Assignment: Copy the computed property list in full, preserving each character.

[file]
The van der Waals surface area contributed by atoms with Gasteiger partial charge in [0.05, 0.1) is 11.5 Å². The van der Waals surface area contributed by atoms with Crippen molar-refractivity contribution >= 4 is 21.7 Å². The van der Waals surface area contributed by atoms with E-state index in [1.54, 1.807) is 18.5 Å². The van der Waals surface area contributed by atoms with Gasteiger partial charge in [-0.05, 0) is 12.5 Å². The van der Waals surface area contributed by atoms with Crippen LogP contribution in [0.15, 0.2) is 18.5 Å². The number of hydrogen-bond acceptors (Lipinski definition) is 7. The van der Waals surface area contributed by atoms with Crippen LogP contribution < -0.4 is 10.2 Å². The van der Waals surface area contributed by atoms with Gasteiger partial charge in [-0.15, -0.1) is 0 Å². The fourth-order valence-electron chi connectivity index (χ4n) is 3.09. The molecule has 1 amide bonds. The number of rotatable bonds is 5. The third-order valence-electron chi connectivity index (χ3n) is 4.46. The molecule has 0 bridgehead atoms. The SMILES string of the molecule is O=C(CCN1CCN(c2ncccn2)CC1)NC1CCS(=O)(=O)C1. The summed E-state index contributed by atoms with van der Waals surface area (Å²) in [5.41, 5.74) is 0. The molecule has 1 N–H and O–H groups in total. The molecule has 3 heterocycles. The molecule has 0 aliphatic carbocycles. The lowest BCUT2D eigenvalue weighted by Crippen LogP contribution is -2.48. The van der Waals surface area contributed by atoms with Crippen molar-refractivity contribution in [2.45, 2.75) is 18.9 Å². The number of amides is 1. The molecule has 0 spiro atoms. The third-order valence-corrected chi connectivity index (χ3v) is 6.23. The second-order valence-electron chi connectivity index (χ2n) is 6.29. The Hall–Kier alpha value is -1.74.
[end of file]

The van der Waals surface area contributed by atoms with Gasteiger partial charge in [0.05, 0.1) is 11.5 Å². The van der Waals surface area contributed by atoms with Crippen molar-refractivity contribution >= 4 is 21.7 Å². The van der Waals surface area contributed by atoms with E-state index in [1.54, 1.807) is 18.5 Å². The van der Waals surface area contributed by atoms with Gasteiger partial charge in [-0.05, 0) is 12.5 Å². The van der Waals surface area contributed by atoms with Crippen LogP contribution in [0.15, 0.2) is 18.5 Å². The number of hydrogen-bond acceptors (Lipinski definition) is 7. The van der Waals surface area contributed by atoms with Crippen LogP contribution < -0.4 is 10.2 Å². The van der Waals surface area contributed by atoms with Gasteiger partial charge in [-0.15, -0.1) is 0 Å². The fourth-order valence-electron chi connectivity index (χ4n) is 3.09. The molecule has 1 amide bonds. The number of rotatable bonds is 5. The third-order valence-electron chi connectivity index (χ3n) is 4.46. The molecule has 0 bridgehead atoms. The SMILES string of the molecule is O=C(CCN1CCN(c2ncccn2)CC1)NC1CCS(=O)(=O)C1. The summed E-state index contributed by atoms with van der Waals surface area (Å²) in [5.41, 5.74) is 0. The molecule has 1 N–H and O–H groups in total. The molecule has 3 heterocycles. The molecule has 0 aliphatic carbocycles. The lowest BCUT2D eigenvalue weighted by Crippen LogP contribution is -2.48. The van der Waals surface area contributed by atoms with Crippen molar-refractivity contribution in [2.45, 2.75) is 18.9 Å². The number of amides is 1. The molecule has 0 spiro atoms. The third-order valence-corrected chi connectivity index (χ3v) is 6.23. The second-order valence-electron chi connectivity index (χ2n) is 6.29. The Hall–Kier alpha value is -1.74.